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who makes their own truss rods?

Discussion in 'Luthier's Corner' started by wilser, Sep 13, 2005.


  1. Truss rods are getting expensive as number of instruments increases ...looking for a cheaper alternative ...who makes their own?
     
  2. Tdog

    Tdog

    May 18, 2004
    I've made truss rods before. The trade off is time vs. $$$$. Ask yourself if the $20 bucks or so for a truss rod is worth the time it takes to cut the metal and cut the threads, then tap the blocks.....and that's if you have the necessary metal working equipment. The steel and brass are cheap. You can probably make a dozen or so double expanders out of a 24ft steel rod for under $10-$15 in materials (depending on where you get your metal. But, you could make some very high-tech rods using titanium.....(just a thought). It all depends on what your time is worth.

    You can always buy in bulk or get an account with AllParts. If you are using enough rods, you can easily cut your cost per unit in half this way.
     
  3. Cliff Bordwell

    Cliff Bordwell Commercial User

    Jan 6, 2004
    USA , Orlando , Florida
    Owner of CB BASSES
    I have them made for me too my specs.
     
  4. tjclem

    tjclem Supporting Member Commercial User

    Jun 6, 2004
    Central Florida
    Owner and builder Clementbass
    I wish somebody made a size in-between 18" and 24" I like making medium and short scale basses and I end up having to use 18" truss rods.....t
     
  5. A9X

    A9X

    Dec 27, 2003
    Sinny, Oztraya
    Interesting you bring this up, as it's an issue I'm having with getting a shortscale BO neck built. It appears to me that 18" ones are too short and the 24" are too long, unless I go for a 24 fret neck which is close enough to a Fender 20 fret 34" in length. However, that won't then fit the body I have.

    Anyone know some who'll make them?
     
  6. Cliff Bordwell

    Cliff Bordwell Commercial User

    Jan 6, 2004
    USA , Orlando , Florida
    Owner of CB BASSES
    LMI will make them to any size I think??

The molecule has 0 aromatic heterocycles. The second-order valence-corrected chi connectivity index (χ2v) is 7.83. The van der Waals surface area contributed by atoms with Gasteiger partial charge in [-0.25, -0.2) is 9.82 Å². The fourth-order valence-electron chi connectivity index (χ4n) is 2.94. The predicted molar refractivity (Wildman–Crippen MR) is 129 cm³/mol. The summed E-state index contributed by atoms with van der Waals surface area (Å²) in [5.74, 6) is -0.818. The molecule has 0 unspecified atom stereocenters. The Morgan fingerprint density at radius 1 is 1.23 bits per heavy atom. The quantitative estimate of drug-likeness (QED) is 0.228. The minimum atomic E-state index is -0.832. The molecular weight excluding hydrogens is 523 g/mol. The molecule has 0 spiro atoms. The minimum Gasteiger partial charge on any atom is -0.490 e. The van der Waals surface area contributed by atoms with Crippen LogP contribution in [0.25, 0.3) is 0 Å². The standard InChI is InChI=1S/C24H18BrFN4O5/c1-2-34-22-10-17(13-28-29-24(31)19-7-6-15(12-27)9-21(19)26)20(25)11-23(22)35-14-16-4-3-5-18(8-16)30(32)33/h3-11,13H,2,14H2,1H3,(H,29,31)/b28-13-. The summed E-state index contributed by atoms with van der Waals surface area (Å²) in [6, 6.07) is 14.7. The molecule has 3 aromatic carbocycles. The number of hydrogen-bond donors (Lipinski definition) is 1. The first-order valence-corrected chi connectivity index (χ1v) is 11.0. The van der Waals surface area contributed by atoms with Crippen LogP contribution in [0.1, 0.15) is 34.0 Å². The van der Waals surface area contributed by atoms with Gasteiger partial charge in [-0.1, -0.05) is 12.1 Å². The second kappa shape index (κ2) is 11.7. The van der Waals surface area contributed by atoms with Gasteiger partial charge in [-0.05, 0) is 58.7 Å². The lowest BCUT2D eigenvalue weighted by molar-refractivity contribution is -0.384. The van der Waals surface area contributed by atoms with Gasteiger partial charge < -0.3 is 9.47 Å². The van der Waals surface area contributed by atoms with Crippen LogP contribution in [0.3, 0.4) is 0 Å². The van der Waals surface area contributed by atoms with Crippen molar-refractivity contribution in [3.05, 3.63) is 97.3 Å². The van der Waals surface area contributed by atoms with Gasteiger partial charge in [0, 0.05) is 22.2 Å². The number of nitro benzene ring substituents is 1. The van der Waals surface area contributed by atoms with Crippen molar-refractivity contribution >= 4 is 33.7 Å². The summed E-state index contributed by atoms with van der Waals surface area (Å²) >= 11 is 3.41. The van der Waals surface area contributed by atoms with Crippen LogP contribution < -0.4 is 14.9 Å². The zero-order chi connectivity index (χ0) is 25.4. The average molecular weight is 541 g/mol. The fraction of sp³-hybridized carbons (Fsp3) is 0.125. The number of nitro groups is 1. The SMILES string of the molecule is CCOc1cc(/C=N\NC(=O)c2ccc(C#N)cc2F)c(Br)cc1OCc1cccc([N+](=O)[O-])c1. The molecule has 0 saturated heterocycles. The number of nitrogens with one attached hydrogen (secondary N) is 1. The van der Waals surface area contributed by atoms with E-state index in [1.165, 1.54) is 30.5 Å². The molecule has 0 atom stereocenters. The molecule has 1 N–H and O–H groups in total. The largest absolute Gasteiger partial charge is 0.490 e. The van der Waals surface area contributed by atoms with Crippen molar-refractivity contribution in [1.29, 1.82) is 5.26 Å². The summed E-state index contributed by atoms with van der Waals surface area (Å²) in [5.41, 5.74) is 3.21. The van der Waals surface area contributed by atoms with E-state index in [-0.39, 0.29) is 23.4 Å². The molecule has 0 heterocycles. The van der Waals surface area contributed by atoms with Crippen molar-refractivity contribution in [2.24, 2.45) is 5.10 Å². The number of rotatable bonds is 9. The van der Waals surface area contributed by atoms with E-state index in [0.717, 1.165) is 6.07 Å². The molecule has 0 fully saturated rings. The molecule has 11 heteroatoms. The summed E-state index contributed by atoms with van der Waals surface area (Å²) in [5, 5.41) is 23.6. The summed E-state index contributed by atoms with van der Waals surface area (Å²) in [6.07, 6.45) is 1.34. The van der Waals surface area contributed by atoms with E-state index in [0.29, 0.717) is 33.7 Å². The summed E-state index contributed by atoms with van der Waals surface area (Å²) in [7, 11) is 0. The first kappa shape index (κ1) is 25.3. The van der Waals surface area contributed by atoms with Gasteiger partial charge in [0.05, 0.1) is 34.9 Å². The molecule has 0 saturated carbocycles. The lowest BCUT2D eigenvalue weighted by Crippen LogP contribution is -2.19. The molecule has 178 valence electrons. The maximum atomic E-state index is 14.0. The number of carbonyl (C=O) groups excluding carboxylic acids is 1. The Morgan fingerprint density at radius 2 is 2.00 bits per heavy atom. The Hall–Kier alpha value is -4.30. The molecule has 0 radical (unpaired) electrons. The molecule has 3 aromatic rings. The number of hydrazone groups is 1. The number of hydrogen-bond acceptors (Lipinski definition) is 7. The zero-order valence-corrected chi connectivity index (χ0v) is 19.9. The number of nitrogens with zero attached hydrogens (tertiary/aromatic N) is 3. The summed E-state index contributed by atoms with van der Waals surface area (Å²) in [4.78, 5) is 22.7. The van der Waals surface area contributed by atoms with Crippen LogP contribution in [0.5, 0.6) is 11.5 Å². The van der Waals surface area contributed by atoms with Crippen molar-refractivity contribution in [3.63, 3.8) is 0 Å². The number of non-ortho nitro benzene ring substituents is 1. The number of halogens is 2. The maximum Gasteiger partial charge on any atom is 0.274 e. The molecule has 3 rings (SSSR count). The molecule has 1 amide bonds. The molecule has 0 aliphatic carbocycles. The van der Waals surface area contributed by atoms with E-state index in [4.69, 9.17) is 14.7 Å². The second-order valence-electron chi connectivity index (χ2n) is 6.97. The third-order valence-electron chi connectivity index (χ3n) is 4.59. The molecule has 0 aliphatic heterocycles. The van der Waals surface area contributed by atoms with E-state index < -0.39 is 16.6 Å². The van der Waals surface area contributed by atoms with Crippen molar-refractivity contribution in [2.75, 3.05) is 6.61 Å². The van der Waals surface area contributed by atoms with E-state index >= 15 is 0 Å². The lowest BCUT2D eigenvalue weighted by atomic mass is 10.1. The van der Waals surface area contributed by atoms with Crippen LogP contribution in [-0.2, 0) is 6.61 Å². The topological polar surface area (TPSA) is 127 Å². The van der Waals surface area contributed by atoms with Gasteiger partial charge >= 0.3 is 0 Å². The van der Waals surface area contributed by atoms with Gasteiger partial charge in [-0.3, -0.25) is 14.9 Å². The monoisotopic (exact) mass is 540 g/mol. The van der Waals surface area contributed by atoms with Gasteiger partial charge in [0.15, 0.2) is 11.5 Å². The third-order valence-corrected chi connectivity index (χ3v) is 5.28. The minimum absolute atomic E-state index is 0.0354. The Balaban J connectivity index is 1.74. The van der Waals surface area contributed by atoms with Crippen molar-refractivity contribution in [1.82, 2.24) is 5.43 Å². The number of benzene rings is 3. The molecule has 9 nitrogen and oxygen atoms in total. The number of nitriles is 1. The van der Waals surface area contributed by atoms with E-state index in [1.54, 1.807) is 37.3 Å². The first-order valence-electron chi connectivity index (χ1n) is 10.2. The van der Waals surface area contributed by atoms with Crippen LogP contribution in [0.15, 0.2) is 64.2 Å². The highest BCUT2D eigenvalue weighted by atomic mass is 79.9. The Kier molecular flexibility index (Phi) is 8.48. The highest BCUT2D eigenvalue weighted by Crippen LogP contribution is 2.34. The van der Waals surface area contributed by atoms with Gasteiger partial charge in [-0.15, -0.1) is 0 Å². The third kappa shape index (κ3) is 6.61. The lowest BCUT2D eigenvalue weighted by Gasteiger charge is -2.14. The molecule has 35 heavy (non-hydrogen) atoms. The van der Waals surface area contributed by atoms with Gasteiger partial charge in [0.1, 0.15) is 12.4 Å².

7. tjclem

    tjclem Supporting Member Commercial User

    Jun 6, 2004
    Central Florida
    Owner and builder Clementbass
    I have used 18" ones in several of my 30" and 32" basses. I center them in the neck. So far no problems but I would like bigger ones.....t
     
  8. I build my own from off the shelf parts and only have to thread one part. I use a design adapted from Dave Pushic's design he has published on the MIMF. My TR is beefier and uses a larger upper bar. This design is a single action dual rod style.

    Then I have my dual action single rod design that I've made. That's coupled with my gearbox adjustment deal that I came up with. Sadly, Pilotjones discovered that Burns has been doing that since the early 60's so I'm not the first. Dammit!

    To make my design, you have to have access to a mig or simple wirefeed welder but the parts cost a total of about $4 and it takes literally 30 minutes or less to make one.
     
  9. hmmm, Cliff/Hambone/Tdog, care to share your methods? I'm familiar with what is discussed in 'guitarmaking' by cumpiano/natelson and the stuff on the martin koch book. Looking for something different, though.
     
  10. Cliff Bordwell

    Cliff Bordwell Commercial User

    Jan 6, 2004
    USA , Orlando , Florida
    Owner of CB BASSES
    Mine are basically an improved LMI dual action.
     
  11. pilotjones

    pilotjones Supporting Member

    Nov 8, 2001
    US-NY-NYC
    That's just what David King does.
     
  12. I'll post a drawing and parts list of mine because I don't have one done to photograph right now.
     
  13. while we wait for hambone's diagram and info, has anybody tried those '2 way' truss rods Grizzly Industrial is selling? they are about half the LMI ones.
     
  14. Here's a layout of the dual rod, single action that I make...

    [​IMG]
     
  15. Suburban

    Suburban

    Jan 15, 2001
    lower mid Sweden
    I always make my own. The pincipal is like Ham's, with some variations.
    Mine are just a 5mm round bar on top of an M5 threaded bar, joined in one end by a weld joint. Instead of Ham's stripped and welded nut, I make a block with two holes. The lower is straight through, the upper is half thru. The treaded part goes thru the lower hole and the upper is pushed into the upper hole. It's kept together with the puller nut, which is very similar to Ham's.
     
  16. Sub's version would probably be more suitable than mine for headstock adjustment designs. Mine has a little too much mass on the business end for that. But my neck design doesn't incorporate headstock adjustment so my look is different.
     
  17. godoze

    godoze

    Oct 21, 2002
    a friend of mine who used to be head luthier at Warrior makes his out of high carbon steel and they are only 1/4" allowing for a very thin neck. I am in the process of making some myself... I used one in a fifteen string bass that i made and it is working like a dream.
     
  18. Care to elaborate on the "best" way that Gibson does it? I don't recall Gibson being a force in the bass market for some years now. And doesn't StewMac have a $25 minimum order?
     
  19. Only ONE?!! :eek: :confused: How 'bout a pic?
     
  20. yes, I'm curious about this too.